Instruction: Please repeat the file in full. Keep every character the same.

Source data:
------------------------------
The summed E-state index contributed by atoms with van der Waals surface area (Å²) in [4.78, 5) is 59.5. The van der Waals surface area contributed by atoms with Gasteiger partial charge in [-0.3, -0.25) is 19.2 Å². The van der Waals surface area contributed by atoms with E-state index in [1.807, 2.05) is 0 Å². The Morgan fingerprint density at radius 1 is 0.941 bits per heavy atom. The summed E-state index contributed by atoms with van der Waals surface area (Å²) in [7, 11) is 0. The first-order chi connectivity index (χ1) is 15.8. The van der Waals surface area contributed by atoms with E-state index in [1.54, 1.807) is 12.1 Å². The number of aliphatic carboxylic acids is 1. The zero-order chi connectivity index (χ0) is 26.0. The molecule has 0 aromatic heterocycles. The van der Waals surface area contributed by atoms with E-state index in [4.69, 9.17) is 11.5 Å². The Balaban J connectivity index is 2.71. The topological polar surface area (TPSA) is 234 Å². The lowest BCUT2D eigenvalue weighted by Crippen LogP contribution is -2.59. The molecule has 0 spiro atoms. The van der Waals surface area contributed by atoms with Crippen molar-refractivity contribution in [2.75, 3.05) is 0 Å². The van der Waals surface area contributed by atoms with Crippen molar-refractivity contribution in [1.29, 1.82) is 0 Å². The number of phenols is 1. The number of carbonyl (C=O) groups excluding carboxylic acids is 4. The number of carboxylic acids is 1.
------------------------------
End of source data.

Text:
The summed E-state index contributed by atoms with van der Waals surface area (Å²) in [4.78, 5) is 59.5. The van der Waals surface area contributed by atoms with Gasteiger partial charge in [-0.3, -0.25) is 19.2 Å². The van der Waals surface area contributed by atoms with E-state index in [1.807, 2.05) is 0 Å². The Morgan fingerprint density at radius 1 is 0.941 bits per heavy atom. The summed E-state index contributed by atoms with van der Waals surface area (Å²) in [7, 11) is 0. The first-order chi connectivity index (χ1) is 15.8. The van der Waals surface area contributed by atoms with E-state index in [1.54, 1.807) is 12.1 Å². The number of aliphatic carboxylic acids is 1. The zero-order chi connectivity index (χ0) is 26.0. The molecule has 0 aromatic heterocycles. The van der Waals surface area contributed by atoms with E-state index in [4.69, 9.17) is 11.5 Å². The Balaban J connectivity index is 2.71. The topological polar surface area (TPSA) is 234 Å². The lowest BCUT2D eigenvalue weighted by Crippen LogP contribution is -2.59. The molecule has 0 spiro atoms. The van der Waals surface area contributed by atoms with Crippen molar-refractivity contribution in [2.75, 3.05) is 0 Å². The van der Waals surface area contributed by atoms with Crippen molar-refractivity contribution in [1.29, 1.82) is 0 Å². The number of phenols is 1. The number of carbonyl (C=O) groups excluding carboxylic acids is 4. The number of carboxylic acids is 1.